• Here’s a website that allows you sign up for a free newsletter about what’s going on in the world of HIPAA.  It’s not just dental stuff, so don’t let it freak you out, but some of the information is very helpful and gives you an idea of what HIPAA is up to.



  • For specific questions and answers about HIPAA, go to the US Dept of Health & Human Services FAQ web link.  This is an AWESOME resource!  You can search for a term and they will show questions and answers related to that topic. 




  • Here’s a good example you can use for a fax cover sheet for a fax that contains private health information.


  • Here are several different types of HIPAA authorization forms that you can configure to work in your office.  We run into situations all the time where HIPAA prevents us from disclosing information but, for practical reasons, we need to disclose information so we can get paid (examples: moms who bring in college-age kids for dental work and they’re still paying the bill, divorced parents who don’t want the other parent to get information but they want us to bill them for payment, 40 year olds who are getting their dental work paid for by their parents, etc.)


  • Make it a policy in your office that anyone who has a financial interest in another person gets information and then have them sign this Authorization. If a patient doesn’t like this policy he can pay the bill himself or he can choose to go somewhere else. (Please note that you can’t refuse treatment specifically because a patient refuses to sign an authorization, but you can dismiss a patient for violating office policies, so long as you follow state and federal laws and make sure you don’t “abandon” your patient.) Anyway, it takes us out of the middle and will (hopefully!) help reduce our risk of HIPAA violations.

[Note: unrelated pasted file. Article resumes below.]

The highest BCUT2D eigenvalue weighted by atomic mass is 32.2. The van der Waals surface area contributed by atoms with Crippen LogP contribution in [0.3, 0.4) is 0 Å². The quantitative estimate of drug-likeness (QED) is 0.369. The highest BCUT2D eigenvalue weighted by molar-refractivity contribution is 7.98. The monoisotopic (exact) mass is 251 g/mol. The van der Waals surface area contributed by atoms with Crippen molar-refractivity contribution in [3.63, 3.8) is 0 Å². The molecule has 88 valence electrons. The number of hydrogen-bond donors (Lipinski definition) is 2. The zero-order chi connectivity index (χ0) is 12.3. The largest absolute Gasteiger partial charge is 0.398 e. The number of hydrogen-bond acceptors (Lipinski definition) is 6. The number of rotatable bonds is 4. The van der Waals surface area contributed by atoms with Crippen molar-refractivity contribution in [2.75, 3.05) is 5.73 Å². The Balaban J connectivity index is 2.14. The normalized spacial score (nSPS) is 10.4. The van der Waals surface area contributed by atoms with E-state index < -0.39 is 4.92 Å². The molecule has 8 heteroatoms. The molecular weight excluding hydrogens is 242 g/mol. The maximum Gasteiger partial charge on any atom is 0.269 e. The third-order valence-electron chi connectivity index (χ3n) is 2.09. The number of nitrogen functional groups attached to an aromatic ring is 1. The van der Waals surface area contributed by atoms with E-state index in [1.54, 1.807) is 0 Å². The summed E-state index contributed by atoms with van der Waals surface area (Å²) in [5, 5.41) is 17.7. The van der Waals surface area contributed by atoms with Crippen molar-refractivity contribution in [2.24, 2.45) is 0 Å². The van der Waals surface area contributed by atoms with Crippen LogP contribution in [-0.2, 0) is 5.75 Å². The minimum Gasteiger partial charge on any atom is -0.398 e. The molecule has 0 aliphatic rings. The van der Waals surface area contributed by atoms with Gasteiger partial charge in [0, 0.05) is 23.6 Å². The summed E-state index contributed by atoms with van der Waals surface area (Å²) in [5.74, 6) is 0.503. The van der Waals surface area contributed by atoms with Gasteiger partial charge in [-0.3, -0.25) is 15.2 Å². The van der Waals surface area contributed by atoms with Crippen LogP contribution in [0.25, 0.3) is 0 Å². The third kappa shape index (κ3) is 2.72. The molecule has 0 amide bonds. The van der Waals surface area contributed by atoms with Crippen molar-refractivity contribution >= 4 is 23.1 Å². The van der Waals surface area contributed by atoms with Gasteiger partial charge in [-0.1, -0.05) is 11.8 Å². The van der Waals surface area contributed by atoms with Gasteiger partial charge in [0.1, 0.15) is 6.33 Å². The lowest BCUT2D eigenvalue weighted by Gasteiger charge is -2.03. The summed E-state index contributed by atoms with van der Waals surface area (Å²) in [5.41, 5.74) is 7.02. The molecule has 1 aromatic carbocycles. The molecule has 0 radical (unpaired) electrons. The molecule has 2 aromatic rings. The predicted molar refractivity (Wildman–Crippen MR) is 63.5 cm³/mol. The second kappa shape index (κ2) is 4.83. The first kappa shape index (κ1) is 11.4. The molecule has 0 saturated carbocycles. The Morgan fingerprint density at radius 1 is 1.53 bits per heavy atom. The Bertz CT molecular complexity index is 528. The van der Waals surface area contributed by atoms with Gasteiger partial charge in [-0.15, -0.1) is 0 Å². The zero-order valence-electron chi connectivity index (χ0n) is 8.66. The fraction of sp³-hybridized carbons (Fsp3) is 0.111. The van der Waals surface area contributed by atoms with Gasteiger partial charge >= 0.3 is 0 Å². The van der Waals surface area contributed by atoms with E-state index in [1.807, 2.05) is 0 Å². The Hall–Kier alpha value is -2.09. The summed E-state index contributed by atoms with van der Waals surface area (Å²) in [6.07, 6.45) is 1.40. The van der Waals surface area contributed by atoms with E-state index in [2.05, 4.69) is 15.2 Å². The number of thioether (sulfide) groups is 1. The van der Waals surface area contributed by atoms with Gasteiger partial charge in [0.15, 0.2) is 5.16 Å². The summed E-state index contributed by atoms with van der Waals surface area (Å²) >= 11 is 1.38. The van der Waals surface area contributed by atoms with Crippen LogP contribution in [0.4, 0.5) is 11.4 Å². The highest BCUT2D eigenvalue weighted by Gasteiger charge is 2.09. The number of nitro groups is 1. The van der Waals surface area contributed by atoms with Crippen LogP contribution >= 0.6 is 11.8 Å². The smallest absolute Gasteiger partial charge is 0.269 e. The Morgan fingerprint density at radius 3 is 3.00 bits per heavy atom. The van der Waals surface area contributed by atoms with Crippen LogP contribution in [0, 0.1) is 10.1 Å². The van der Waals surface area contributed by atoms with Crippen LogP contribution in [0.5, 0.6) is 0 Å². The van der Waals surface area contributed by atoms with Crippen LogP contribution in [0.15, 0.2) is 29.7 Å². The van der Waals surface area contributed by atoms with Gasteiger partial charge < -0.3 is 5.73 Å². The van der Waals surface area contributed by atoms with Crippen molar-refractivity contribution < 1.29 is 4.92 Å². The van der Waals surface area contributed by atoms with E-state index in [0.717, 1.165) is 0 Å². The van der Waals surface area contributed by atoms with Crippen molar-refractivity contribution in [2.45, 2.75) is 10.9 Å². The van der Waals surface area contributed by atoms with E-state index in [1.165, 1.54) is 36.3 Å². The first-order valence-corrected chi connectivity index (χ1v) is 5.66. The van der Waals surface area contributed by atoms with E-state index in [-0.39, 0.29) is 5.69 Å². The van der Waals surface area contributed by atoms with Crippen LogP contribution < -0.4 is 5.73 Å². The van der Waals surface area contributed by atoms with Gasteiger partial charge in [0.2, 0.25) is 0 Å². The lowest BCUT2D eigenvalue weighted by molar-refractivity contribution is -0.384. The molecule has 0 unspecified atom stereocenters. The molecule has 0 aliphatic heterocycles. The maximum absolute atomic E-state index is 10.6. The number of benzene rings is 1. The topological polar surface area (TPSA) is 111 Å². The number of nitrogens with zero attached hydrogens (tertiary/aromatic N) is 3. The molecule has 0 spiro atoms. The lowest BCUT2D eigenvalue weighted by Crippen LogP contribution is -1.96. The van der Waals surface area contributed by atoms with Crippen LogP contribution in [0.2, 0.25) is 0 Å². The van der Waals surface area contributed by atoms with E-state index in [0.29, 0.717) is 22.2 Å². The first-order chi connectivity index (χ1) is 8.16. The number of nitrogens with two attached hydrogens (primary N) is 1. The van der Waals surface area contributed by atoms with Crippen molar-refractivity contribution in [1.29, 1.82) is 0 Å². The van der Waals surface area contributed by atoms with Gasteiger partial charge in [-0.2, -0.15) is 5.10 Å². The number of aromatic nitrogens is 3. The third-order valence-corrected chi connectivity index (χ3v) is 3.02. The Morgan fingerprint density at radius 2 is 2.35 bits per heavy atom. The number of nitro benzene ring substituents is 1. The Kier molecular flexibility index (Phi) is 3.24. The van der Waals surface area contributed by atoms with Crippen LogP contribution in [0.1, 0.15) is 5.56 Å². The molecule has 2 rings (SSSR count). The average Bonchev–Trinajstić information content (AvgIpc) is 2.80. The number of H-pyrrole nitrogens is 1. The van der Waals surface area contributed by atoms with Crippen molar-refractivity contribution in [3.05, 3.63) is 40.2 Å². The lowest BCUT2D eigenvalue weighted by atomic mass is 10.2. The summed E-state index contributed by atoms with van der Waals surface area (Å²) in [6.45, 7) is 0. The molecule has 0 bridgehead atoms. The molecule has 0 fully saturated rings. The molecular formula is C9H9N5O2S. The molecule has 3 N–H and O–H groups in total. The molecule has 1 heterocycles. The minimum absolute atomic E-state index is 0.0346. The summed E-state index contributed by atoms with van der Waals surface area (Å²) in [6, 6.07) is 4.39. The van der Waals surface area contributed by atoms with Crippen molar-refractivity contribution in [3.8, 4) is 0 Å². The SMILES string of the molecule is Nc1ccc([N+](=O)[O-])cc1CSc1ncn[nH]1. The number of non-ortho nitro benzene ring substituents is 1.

• We all have work and school excuses we hand to patients; they then choose whether to hand that to their employer.  However, if a patient wants you to verify what work was done over the phone, personally, or in writing, this authorization will give you permission from the patient to release the information.


  • If you use patients’ photos, xrays, videos, or testimonials on social media or on a website you have to have an authorization, NOT a consent. If people are in the background of a picture, or their name is visible on a computer screen, those people will also have to sign an Authorization.  Even people who write a testimonial for your website have to sign one!  Many offices now have patients sign this as part of their initial paperwork. Here’s a sample authorization for photos/videos and testimonials that you can use as a starting place for your office.


  • If you allow the media in your office (to take pictures, have a film crew, take videos in your office), make sure all patients who may be visible have ALREADY signed an authorization.  Here’s info from the HIPAA folks about how to handle it.